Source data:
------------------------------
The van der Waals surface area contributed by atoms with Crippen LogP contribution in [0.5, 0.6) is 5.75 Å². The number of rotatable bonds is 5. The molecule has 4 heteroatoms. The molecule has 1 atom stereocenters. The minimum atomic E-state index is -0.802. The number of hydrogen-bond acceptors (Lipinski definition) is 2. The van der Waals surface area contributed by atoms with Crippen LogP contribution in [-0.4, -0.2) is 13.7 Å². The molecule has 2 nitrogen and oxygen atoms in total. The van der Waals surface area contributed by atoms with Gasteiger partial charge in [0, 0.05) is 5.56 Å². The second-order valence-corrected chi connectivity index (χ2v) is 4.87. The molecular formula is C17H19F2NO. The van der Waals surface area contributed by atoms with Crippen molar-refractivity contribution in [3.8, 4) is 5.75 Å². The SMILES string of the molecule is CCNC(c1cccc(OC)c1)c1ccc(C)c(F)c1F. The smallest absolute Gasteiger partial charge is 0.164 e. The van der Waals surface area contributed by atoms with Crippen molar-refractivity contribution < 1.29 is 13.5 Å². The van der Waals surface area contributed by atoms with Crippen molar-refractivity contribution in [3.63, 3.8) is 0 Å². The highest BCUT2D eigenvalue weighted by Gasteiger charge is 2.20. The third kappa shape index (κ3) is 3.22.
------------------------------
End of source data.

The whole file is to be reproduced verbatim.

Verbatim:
The van der Waals surface area contributed by atoms with Crippen LogP contribution in [0.5, 0.6) is 5.75 Å². The number of rotatable bonds is 5. The molecule has 4 heteroatoms. The molecule has 1 atom stereocenters. The minimum atomic E-state index is -0.802. The number of hydrogen-bond acceptors (Lipinski definition) is 2. The van der Waals surface area contributed by atoms with Crippen LogP contribution in [-0.4, -0.2) is 13.7 Å². The molecule has 2 nitrogen and oxygen atoms in total. The van der Waals surface area contributed by atoms with Gasteiger partial charge in [0, 0.05) is 5.56 Å². The second-order valence-corrected chi connectivity index (χ2v) is 4.87. The molecular formula is C17H19F2NO. The van der Waals surface area contributed by atoms with Crippen molar-refractivity contribution in [3.8, 4) is 5.75 Å². The SMILES string of the molecule is CCNC(c1cccc(OC)c1)c1ccc(C)c(F)c1F. The smallest absolute Gasteiger partial charge is 0.164 e. The van der Waals surface area contributed by atoms with Crippen molar-refractivity contribution < 1.29 is 13.5 Å². The van der Waals surface area contributed by atoms with Crippen molar-refractivity contribution in [3.63, 3.8) is 0 Å². The highest BCUT2D eigenvalue weighted by Gasteiger charge is 2.20. The third kappa shape index (κ3) is 3.22.